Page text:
The new movement has started and it seems we are all finally catching up. Urban Farming was an oxymoron for years. Why would we farm in the middle of dense, dirty cities. With the recent events it seems that land has become affordable enough that we can not use it for more than just development of retail, commercial, or residential. Green space is all the rage, but urban farming can provide a real benefit for neighborhoods with no real healthy food options.
Jones Valley Farm is just one of our recent urban successes. From the Grist article:
In fall 2001, Edwin Marty and Page Allison drove across the country, back home, to start a farm. That might be when the Breaking Through Concrete idea began.
Edwin and Page had been living on the West Coast, farming in Baja, Mexico, and instructing youth at Washington’s Pacific Crest Outward Bound School. The young 30-somethings belonged on the West Coast, surfing and teaching among the burgeoning, youthful tribe of educated, worldly organic farmers. But Birmingham needed them more than any of the progressive, farm-friendly towns out west.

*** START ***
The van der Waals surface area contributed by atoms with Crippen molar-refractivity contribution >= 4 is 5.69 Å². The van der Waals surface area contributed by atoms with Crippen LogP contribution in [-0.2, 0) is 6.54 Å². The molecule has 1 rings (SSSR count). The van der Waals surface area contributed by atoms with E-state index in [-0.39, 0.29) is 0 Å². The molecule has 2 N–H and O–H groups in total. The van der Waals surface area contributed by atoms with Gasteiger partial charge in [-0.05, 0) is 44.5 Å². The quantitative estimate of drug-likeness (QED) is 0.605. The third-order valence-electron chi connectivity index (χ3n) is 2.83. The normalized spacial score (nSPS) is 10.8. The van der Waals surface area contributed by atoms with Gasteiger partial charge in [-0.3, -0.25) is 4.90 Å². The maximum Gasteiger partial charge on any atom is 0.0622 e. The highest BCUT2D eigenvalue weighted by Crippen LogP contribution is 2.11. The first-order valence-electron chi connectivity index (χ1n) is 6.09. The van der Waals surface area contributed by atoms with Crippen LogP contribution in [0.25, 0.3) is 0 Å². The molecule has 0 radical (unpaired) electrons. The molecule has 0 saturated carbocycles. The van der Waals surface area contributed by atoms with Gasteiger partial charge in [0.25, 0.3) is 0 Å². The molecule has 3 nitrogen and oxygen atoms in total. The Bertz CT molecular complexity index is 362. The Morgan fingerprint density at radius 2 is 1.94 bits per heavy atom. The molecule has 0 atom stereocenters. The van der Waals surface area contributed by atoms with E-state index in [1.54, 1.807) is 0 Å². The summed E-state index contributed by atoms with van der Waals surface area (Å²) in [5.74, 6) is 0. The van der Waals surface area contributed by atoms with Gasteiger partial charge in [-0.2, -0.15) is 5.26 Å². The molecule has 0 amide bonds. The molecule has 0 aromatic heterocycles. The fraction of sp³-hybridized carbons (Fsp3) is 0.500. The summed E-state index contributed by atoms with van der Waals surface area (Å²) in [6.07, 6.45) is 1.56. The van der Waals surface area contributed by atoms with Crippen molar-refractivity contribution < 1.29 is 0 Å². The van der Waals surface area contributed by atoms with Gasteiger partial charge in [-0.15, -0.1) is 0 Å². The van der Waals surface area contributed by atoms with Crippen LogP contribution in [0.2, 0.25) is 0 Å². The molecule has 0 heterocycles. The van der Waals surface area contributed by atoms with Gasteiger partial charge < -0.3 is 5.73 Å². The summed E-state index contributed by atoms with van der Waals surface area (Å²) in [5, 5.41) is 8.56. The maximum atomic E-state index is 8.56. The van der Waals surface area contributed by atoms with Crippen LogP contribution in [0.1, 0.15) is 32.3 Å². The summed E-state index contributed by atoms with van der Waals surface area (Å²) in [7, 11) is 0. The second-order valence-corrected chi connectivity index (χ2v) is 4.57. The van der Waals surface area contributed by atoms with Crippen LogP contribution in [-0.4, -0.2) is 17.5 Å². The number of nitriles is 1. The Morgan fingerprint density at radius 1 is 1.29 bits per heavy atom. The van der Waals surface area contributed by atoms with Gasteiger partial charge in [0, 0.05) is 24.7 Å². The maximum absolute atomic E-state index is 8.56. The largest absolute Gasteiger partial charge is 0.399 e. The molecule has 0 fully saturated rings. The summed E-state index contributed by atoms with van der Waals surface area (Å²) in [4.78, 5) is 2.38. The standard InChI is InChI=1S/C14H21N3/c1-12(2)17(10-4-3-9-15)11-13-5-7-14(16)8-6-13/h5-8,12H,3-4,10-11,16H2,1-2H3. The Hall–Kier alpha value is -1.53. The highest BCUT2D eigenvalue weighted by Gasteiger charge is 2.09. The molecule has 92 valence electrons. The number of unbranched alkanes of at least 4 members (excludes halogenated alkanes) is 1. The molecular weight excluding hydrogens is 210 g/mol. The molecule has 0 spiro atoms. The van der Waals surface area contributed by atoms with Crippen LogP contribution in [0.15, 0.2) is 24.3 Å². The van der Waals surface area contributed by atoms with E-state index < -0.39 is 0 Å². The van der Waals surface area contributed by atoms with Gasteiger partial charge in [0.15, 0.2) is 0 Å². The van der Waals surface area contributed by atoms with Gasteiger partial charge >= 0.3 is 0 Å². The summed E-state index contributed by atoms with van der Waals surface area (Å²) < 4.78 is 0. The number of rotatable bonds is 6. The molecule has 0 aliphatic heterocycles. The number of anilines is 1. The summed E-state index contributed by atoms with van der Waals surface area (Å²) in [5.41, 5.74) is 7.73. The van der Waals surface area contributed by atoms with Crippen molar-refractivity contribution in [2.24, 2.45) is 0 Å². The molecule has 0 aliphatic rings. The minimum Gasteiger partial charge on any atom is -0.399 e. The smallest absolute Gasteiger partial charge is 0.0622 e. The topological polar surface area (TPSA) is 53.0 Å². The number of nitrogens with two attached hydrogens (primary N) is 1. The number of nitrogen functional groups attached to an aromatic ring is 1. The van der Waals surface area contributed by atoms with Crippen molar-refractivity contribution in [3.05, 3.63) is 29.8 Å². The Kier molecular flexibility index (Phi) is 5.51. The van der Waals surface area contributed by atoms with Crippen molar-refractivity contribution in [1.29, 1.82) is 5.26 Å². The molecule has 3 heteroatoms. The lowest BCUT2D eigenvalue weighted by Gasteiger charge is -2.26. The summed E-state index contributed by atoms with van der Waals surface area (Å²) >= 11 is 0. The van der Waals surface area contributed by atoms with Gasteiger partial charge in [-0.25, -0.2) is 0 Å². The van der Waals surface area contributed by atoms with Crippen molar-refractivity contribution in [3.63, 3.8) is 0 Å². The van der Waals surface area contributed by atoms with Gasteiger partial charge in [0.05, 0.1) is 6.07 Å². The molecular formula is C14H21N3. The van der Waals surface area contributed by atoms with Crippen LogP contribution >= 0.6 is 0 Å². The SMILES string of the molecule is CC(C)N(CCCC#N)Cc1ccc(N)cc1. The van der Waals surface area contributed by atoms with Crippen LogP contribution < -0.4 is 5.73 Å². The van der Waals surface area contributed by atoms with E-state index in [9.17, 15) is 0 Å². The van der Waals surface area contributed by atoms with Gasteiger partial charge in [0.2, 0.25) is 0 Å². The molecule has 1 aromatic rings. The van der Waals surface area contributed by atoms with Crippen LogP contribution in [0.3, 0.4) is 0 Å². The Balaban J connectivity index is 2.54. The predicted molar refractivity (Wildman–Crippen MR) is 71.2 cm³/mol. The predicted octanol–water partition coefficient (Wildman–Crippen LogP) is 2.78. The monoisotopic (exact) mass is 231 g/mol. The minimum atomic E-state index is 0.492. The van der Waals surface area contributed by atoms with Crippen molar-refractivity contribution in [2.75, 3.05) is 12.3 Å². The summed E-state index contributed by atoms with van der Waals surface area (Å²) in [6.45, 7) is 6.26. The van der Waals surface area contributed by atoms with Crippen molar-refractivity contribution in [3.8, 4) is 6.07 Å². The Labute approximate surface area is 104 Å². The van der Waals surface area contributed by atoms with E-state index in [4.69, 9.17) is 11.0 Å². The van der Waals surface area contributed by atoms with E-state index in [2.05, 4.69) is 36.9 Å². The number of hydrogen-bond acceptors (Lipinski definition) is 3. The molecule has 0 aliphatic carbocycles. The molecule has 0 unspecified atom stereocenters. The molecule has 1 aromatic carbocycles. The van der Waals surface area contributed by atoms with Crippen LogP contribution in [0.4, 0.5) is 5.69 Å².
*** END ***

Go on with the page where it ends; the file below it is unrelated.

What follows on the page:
Jones Valley Urban Farm began on a skinny vacant lot in Birmingham’s Southside neighborhood. Abandoned houses surrounded the weed-and-rubble-strewn plot. A corner convenience store across the street sold everything but wholesome food. The afternoon ice-cream truck supplied the freshest food for miles. That is to say, this food desert was not much different than most neighborhoods in downtown Birmingham and much of Southside. But, just up the street, Frank Stitt’s James Beard Award–winning restaurants were catching the first wave of the national Slow Food movement and tapping into the regional bounty of the Deep South, from Apalachicola Bay oysters to Black Belt, Alabama, produce. And every Saturday in the summer, the Pepper Place Market, about 20 blocks away, sold produce and fruit from Alabama farms to a growing consumer pool.
This would be great to replicate in our neighborhoods in cities through out the U.S.